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HDR Photos


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I have learned to appreciate photos as an amateur photographer.  I wonder - How did they get that shot?  How did they get that lighting?  - or - WOW that photo really looks great and almost jumps off the page.  Recently I found a photo of the Atlanta midtown skyline that had that affect on me.  I knew it had been altered or doctored.  I asked my brother, a photographer professional, what he thought and he said it is accomplished with a technique called HDR.

My test example is a BLACK piano on a WHITE floor and relatively bright room.  For me it is tough to get it all to work together.  Either the piano is a black hole in a normal room, or the room is blasted bright and the piano appears more normal.  HDR makes an interesting photo taking lighting from all three photos especially intensifying reflections on the shiny dark surfaces.

I am exploring the technique and am just starting to use it.  Below are three photos of my piano and the HDR result.  It is an exciting effect.  I will share my progress with this tool in future blogs.


In image processing, computer graphics, and photography, high dynamic range imaging (HDRI or just HDR) is a set of techniques that allows a greater dynamic range of luminances between light and dark areas of a scene than normal digital imaging techniques. The intention of HDRI is to accurately represent the wide range of intensity levels found in real scenes ranging from direct sunlight to shadows.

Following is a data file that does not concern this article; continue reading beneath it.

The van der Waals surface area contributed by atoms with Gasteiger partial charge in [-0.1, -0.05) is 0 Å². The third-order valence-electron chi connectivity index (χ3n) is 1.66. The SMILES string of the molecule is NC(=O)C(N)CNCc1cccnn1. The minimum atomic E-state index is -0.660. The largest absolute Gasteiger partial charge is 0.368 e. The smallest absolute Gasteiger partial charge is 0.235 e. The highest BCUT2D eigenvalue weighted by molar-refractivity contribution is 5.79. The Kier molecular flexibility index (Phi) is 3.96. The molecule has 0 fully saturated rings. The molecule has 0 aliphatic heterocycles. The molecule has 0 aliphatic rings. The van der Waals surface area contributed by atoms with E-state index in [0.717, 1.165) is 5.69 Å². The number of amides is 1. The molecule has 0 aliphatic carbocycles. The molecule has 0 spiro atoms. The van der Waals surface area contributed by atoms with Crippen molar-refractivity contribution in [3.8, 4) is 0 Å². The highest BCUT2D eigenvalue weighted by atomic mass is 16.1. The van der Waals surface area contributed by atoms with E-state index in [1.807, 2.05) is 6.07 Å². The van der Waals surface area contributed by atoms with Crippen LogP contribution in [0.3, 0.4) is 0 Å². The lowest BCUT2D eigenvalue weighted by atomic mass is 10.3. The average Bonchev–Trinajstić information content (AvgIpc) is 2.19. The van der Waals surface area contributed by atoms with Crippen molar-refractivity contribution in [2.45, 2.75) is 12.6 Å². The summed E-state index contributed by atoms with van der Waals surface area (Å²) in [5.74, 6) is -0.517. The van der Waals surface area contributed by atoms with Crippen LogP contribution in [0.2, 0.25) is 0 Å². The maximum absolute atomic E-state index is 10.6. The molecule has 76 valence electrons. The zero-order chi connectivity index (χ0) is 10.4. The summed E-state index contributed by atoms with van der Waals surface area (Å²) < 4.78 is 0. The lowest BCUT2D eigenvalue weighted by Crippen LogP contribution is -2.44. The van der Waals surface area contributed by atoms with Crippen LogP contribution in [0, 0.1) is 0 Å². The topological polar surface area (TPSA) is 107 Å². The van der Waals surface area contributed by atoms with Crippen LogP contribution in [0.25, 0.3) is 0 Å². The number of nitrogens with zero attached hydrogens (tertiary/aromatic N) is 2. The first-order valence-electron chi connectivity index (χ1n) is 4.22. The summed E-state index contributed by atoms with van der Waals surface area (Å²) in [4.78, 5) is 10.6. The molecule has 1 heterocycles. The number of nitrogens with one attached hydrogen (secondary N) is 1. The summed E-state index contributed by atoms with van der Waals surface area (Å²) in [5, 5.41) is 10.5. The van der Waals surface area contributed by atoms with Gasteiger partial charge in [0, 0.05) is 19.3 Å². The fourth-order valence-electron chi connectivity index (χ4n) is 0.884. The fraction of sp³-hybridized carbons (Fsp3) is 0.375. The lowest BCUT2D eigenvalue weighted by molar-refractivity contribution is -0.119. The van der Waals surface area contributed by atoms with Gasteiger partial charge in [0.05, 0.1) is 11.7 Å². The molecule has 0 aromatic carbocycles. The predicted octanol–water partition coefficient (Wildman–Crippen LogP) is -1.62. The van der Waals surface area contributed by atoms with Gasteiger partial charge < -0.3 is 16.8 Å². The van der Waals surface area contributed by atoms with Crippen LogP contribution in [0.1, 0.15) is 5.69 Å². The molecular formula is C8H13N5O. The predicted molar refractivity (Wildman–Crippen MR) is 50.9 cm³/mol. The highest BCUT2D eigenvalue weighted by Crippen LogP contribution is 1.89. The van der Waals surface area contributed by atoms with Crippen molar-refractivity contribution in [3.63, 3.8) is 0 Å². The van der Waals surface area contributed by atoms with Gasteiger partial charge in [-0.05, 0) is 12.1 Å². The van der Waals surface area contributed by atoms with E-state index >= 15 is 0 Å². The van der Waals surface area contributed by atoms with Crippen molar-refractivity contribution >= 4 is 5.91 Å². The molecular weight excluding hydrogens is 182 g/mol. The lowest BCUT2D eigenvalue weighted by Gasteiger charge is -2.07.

High dynamic range imaging was originally developed in the 1930s and 1940s by Charles Wyckoff. Wyckoff's detailed pictures of nuclear explosions appeared on the cover of Life magazine in the mid 1940s. The process of tone mapping together with bracketed exposures of normal digital images, giving the end result a high, often exaggerated dynamic range, was first reported in 1993,[1] and resulted in a mathematical theory of differently exposed pictures of the same subject matter that was published in 1995 by Steve Mann and Rosalind Picard.[2] In 1997 this technique of combining several differently exposed images to produce a single HDR image was presented to the computer graphics community by Paul Debevec.

This method was developed to produce a high dynamic range image from a set of photographs taken with a range of exposures. With the rising popularity of digital cameras and easy-to-use desktop software, the term HDR is now popularly used[3] to refer to this process. This composite technique is different from (and may be of lesser or greater quality than) the production of an image from a single exposure of a sensor that has a native high dynamic range. Tone mapping is also used to display HDR images on devices with a low native dynamic range, such as a computer screen.